Almost all multi-user automated library systems now include a cartridge tape drive, usually a 4mm or 8mm unit. We have frequently urged that these drives be sized to equal the total amount of disk storage on a library's system so that a complete database back-up or a database “dump” can be undertaken without staff having to remain near the system to change tapes. For many libraries that has meant spending several thousand dollars on a tape drive with considerably more capacity than needed. Often a library needing just a little more than 2.0GB may have been required to purchase a 5.0, 8.0, or 10GB cartridge tape drive.
There is now a more attractive alternative: a compressible tape drive. Using standard hardware data-compression techniques, it is possible to double a drive's storage capacity without adversely affecting performance or file security. Data compression works by reducing the size of the records through the elimination of empty fields and unnecessary data.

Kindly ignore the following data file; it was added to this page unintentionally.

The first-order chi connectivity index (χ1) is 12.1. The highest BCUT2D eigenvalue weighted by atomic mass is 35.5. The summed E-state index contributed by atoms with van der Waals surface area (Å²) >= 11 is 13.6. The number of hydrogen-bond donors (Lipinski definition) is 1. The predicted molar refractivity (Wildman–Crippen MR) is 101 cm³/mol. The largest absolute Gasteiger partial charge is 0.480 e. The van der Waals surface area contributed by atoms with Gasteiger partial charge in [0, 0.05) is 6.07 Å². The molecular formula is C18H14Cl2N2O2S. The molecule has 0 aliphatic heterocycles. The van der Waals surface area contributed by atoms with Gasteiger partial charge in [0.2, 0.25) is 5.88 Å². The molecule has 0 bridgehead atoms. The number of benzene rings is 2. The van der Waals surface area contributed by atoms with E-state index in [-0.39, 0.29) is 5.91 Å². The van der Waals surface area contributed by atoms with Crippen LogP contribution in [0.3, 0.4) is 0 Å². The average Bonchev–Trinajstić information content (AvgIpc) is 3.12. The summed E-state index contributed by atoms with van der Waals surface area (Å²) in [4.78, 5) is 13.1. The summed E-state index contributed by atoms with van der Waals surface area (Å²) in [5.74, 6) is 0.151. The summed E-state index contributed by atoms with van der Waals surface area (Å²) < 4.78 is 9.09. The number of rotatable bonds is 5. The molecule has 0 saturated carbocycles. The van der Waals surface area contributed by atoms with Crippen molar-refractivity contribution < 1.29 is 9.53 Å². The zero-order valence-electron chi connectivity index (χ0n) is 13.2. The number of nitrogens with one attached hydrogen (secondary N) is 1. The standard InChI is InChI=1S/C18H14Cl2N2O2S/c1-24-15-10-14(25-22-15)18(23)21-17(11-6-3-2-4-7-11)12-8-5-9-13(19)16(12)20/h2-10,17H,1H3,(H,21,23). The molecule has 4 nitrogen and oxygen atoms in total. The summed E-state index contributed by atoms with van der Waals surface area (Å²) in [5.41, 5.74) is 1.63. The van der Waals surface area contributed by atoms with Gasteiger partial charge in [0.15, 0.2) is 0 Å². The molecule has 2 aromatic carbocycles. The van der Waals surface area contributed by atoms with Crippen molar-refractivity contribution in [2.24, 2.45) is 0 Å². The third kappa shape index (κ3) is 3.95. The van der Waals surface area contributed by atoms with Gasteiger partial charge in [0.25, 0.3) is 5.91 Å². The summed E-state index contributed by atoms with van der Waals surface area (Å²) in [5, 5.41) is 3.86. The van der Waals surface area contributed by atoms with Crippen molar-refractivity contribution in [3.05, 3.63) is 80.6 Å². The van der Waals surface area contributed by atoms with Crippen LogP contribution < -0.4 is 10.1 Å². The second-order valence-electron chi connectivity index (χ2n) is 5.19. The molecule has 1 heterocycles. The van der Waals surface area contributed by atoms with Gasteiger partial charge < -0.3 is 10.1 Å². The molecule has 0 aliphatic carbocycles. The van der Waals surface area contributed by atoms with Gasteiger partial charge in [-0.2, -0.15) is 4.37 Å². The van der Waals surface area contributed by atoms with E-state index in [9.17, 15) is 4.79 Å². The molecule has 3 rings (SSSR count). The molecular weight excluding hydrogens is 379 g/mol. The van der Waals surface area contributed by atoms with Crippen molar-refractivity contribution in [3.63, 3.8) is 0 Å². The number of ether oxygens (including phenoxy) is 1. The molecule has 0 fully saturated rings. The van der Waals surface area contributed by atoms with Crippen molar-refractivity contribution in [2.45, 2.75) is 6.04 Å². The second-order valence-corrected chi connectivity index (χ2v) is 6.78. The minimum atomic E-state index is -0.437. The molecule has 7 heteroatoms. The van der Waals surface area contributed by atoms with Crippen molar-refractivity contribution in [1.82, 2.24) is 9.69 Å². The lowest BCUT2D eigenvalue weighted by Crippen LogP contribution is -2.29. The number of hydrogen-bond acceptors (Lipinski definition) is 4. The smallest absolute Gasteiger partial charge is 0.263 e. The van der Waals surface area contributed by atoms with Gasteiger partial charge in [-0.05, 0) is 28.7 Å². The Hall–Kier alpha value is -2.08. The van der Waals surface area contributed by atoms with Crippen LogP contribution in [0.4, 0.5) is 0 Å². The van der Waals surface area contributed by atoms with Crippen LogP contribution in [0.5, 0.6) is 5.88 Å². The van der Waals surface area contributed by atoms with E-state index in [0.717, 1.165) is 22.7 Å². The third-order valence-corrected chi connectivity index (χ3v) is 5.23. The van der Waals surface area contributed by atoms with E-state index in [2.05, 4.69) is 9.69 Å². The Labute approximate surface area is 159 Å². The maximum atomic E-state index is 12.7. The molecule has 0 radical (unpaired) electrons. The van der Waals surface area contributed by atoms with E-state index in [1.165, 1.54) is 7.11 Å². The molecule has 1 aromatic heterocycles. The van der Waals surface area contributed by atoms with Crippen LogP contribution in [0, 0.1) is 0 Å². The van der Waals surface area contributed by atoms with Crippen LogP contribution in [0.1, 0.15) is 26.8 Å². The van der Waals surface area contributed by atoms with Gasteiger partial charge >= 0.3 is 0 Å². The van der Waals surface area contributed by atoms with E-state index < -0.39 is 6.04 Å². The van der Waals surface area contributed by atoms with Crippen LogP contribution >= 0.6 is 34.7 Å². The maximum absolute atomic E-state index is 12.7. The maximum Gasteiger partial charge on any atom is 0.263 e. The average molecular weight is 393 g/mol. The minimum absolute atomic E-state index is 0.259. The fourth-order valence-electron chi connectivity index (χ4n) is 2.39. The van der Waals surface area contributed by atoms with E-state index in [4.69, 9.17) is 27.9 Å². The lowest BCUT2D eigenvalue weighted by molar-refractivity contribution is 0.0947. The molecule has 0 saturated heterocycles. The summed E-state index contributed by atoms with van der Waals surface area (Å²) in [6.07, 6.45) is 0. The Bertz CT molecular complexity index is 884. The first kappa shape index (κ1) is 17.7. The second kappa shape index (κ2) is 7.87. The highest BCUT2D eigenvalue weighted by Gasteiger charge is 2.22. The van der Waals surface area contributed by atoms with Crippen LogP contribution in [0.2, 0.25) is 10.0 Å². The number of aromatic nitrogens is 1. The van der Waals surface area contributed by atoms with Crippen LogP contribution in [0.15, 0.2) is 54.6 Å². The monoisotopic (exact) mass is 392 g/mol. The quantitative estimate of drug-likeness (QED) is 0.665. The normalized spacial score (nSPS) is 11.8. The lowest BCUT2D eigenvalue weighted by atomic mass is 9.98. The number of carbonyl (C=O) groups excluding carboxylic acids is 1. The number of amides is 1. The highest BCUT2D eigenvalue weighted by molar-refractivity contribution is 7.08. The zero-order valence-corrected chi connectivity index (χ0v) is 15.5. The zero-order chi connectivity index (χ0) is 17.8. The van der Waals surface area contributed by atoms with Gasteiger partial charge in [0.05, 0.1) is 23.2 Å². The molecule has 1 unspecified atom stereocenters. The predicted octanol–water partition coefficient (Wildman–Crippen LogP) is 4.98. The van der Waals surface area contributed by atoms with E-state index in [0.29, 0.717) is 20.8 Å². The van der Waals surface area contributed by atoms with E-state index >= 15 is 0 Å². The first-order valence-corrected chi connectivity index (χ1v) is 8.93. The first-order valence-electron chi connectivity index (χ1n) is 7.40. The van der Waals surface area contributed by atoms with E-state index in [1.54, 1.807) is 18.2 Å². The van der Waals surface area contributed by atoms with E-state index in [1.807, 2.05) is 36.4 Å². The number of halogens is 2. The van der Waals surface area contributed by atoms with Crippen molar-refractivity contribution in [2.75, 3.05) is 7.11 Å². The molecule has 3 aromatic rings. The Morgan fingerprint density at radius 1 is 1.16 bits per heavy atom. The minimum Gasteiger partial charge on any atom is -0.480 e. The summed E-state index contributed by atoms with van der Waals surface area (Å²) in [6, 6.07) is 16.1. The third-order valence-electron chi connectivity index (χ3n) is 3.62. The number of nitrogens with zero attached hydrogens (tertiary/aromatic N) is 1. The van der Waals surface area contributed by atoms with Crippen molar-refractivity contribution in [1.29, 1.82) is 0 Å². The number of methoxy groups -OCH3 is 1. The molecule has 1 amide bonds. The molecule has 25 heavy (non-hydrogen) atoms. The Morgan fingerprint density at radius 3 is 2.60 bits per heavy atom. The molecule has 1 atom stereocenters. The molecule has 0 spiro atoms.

The equivalent to the 2.0GB drive is a 2.0-4.0GB compressible unit offering most libraries more than enough capacity at basically the same price as a 2.0GB unit. For libraries requiring more than 4.0GB of storage there is a 4.0-8.0GB compressible unit, which is less expensive than a 5.0 or an 8.0GB drive. While not all product lines have the same capacities—for example, a number of product lines have a 2.7GB cartridge drive, rather than a 2.0GB, virtually all lines include compressible drives which offer double the capacity of the regular drives.